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Among the underreported stories coming out of the Gulf Coast last week was the effort of the federal government to censor news reporting of rescue operations in New Orleans. On Friday morning, FEMA announced that it would have a “zero-tolerance” policy with regard to press access to federal rescue efforts. A FEMA spokesman said that it wouldn’t be “proper” to let members of the media view dead bodies. The concern, apparently, was for the dignity of the corpses floating in the streets.

By Friday afternoon, CNN had secured a temporary restraining order from a judge in Houston banning the curious federal policy. On Saturday morning, government attorneys told the judge that the “zero access” policy had been withdrawn, and that the press would be given unfettered access to New Orleans. Nonetheless, the press continues to report regular, if not systematic, interference and threats from uniformed federal rescue workers. Either word hasn’t filtered down to the troops, or Bush and company are continuing to play a shell game with the truth.

As late as the mainstream media was in getting to the party, network correspondents still beat the feds to the submerged streets by several days. From Wednesday on, journalists were explaining to clueless federal officials—on camera—about the horrors that were occurring at the moment.

So, in the name of “human dignity,” the feds on Friday tried to cut the media out. Yeah, right.

This all seemed suspiciously similar to the attempts to ban the media from showing coffins of dead soldiers returning from Iraq. Unidentified coffins. The dignity of the coffins, apparently, was the concern.

The displaying of dead bodies in the media has always been a sticky issue, shrouded in religious traditions and notions of propriety and taste. It has been particularly acute in the United States, where the media display of corpses has long been more restrictive than elsewhere. The singular failure of the U.S. media to regularly show the human carnage in Iraq has been cited as a major reason popular perception of the war is so vastly different here than everywhere else in the world.

It appears that this reluctance to show dead bodies in the media has been an organic, rather than legal, tradition. Quick research reveals only one previous recent circumstance where the courts got involved with the issue: In 1996, a federal appeals court ruled that the television stations could not shift political campaign spots that featured images of aborted fetuses to late-night “safe harbor” hours. As these images (used to promote the campaigns of anti-abortion candidates) could not be termed “indecent” even under the FCC’s squishy rules, and because federal law barred the censorship of political campaign materials by broadcast stations, the court ruled that pictures of dead fetuses had to be allowed on the air all day long.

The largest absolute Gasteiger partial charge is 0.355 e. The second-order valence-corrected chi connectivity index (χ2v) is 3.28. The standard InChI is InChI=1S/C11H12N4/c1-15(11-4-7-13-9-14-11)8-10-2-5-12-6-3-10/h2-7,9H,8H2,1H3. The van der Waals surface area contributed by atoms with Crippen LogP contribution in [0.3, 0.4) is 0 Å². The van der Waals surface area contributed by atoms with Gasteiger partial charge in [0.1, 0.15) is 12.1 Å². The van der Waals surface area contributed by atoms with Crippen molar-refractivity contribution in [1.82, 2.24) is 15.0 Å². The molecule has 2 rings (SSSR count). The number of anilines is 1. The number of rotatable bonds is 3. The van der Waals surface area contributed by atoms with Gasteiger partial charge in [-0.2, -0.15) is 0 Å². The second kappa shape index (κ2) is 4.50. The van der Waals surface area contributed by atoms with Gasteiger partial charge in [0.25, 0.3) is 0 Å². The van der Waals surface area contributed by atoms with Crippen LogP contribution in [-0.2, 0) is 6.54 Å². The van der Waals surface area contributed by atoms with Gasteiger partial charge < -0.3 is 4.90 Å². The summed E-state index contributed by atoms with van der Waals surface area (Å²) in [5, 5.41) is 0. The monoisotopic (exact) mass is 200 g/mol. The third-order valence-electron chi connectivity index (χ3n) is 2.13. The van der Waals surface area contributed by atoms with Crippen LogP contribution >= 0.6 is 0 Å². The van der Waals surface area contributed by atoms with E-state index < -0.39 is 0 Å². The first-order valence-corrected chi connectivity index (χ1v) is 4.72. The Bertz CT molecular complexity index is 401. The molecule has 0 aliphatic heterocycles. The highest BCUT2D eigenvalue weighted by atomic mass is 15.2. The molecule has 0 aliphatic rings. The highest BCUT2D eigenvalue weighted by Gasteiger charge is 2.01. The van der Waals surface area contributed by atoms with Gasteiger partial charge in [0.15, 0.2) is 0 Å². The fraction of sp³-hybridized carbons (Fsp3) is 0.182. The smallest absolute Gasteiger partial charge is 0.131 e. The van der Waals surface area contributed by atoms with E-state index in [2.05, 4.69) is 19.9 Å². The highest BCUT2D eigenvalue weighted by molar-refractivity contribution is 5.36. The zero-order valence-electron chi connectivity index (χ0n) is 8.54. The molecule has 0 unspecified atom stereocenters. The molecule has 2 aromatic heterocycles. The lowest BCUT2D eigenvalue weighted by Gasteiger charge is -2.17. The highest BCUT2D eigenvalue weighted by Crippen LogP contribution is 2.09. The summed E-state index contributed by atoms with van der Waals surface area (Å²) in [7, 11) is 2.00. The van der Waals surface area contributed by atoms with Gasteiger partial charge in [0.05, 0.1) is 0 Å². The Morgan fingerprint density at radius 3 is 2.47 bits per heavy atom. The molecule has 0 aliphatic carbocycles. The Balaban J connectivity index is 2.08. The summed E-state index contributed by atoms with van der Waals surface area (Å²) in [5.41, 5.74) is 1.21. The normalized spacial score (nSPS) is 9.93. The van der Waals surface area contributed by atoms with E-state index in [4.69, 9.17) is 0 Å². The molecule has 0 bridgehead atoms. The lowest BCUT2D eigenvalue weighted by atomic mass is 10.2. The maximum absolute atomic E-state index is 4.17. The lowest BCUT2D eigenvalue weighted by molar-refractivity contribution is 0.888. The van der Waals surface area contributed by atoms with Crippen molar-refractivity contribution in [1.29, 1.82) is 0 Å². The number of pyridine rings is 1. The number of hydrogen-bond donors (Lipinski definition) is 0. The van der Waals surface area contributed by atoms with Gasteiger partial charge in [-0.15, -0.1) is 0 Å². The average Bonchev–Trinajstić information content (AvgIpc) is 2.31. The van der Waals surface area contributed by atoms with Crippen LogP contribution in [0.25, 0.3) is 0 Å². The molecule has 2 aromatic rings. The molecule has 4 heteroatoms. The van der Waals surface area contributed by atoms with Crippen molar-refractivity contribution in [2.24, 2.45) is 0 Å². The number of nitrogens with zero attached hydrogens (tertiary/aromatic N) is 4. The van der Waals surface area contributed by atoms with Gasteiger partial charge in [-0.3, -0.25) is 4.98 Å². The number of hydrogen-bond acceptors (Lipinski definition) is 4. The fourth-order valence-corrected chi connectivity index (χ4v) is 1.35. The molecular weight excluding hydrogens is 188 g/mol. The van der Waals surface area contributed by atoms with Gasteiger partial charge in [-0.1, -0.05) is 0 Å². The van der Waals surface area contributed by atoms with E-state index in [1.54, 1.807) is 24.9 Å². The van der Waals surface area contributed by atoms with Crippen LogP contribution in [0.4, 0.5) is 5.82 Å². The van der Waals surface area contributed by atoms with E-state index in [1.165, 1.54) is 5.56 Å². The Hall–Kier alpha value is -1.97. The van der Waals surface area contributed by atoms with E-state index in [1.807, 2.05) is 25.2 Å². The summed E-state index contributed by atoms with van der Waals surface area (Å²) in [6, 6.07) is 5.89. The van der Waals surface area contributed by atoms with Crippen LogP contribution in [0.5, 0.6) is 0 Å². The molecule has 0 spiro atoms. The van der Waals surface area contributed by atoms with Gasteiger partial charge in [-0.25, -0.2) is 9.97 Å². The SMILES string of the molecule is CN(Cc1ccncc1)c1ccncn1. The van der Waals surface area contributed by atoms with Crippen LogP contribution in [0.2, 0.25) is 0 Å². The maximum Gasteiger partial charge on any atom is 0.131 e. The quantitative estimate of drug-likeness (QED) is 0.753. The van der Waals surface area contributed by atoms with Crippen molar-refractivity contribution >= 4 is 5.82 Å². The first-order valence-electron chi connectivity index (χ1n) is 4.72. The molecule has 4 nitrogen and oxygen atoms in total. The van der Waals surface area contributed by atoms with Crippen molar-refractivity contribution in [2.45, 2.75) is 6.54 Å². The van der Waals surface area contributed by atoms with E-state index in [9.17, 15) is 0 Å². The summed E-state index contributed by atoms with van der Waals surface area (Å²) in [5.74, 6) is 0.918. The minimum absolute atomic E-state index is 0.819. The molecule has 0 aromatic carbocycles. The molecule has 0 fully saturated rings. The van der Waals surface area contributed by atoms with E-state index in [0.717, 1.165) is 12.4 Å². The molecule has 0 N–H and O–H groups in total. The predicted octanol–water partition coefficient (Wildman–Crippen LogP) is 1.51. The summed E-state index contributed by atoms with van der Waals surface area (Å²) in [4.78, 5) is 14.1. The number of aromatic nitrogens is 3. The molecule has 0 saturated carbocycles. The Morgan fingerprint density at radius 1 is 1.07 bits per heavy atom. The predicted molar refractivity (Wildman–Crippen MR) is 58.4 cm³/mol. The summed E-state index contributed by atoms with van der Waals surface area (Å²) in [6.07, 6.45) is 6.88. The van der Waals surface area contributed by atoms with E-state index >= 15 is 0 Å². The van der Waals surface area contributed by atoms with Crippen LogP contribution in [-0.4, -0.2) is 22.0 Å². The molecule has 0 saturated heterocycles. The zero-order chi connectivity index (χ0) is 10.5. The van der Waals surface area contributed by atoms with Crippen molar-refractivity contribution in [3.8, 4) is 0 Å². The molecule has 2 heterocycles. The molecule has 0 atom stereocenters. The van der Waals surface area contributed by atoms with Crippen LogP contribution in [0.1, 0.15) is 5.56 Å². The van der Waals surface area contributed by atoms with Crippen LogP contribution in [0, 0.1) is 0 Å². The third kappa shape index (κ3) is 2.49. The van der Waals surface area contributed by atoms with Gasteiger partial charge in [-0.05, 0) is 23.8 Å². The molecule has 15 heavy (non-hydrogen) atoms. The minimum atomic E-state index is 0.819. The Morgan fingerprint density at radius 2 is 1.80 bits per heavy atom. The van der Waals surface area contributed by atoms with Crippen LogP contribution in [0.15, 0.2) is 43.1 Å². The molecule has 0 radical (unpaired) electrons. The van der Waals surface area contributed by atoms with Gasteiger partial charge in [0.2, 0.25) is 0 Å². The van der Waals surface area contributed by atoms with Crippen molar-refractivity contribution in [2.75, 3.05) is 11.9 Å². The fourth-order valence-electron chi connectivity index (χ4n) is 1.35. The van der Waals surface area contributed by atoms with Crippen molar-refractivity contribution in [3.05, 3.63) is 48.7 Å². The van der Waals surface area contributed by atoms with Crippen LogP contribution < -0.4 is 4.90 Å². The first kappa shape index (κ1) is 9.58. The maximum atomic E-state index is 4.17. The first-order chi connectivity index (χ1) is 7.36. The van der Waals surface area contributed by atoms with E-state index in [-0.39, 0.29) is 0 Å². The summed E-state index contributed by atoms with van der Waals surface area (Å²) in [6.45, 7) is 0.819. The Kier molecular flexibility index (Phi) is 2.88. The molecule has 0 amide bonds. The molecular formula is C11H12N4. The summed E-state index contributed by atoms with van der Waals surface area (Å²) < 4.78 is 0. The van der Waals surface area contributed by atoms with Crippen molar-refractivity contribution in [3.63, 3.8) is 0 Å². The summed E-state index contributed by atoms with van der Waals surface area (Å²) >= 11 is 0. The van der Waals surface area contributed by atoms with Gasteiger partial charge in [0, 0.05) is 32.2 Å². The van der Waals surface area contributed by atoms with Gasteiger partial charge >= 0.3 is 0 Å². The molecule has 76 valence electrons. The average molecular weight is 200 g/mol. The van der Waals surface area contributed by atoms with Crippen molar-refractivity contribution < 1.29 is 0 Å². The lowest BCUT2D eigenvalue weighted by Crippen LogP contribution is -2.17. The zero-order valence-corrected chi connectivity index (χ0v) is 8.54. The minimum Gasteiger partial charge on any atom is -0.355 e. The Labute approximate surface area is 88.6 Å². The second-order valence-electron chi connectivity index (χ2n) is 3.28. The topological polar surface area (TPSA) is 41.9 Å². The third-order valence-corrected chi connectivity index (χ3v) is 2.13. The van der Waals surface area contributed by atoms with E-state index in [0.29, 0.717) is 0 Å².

Interestingly, the dignity of fetuses was not discussed.

By any measure, the government’s newfound dignity concern is a pretext for censorship. Bush had little concern for the dignity of Gulf Coast residents when he spent an hour talking patriotic gibberish at a VFW conference in San Diego on Aug. 30, while New Orleans quickly filled with water, and while the entire region quietly lay devastated from Katrina. After having been caught with its emergency preparedness team of inept former Bush campaign flunkies dozing at the switch, the federal government and its sycophants have gone way below low by resorting to smearing the press as uncaring, opportunistic, and disrespectful. It’s typical Rovian bullshit, and for once, it doesn’t seem to be sticking.

On balance, the dignity, such as it is, of those who died in Katrina’s wake must yield to the public’s right to see what is in fact going on. The magnitude of the disaster and the enormity of government’s failure to respond leave no room for the red herring niceties of “common decency” and “appropriateness.” Dead bodies are still bloating in the streets of New Orleans. Show them.

While it is too early to tell, Katrina may usher in a sea change in the journalistic world. The quality, nature, and zeitgeist of mainstream media have morphed over the last two weeks. Those few journalists left at the networks are starting to walk the walk, expressing outrage, and even rediscovering the lost art of the follow-up question in the face of the monolithic “staying on message” crap being fed to them by government officials. One commentator said last week that Katrina would prove to be the most significant event in modern journalism since Watergate. In a fishbowl where the truth is labeled “liberal bias” and mild criticism is derided as unpatriotic, we can only hope that this is the case.

—Paul Rapp

Paul Rapp is an intellectual-property lawyer with offices in Albany and Housatonic, Mass. He teaches art-and-entertainment and copyright law at Albany Law School. Contact info can be found at

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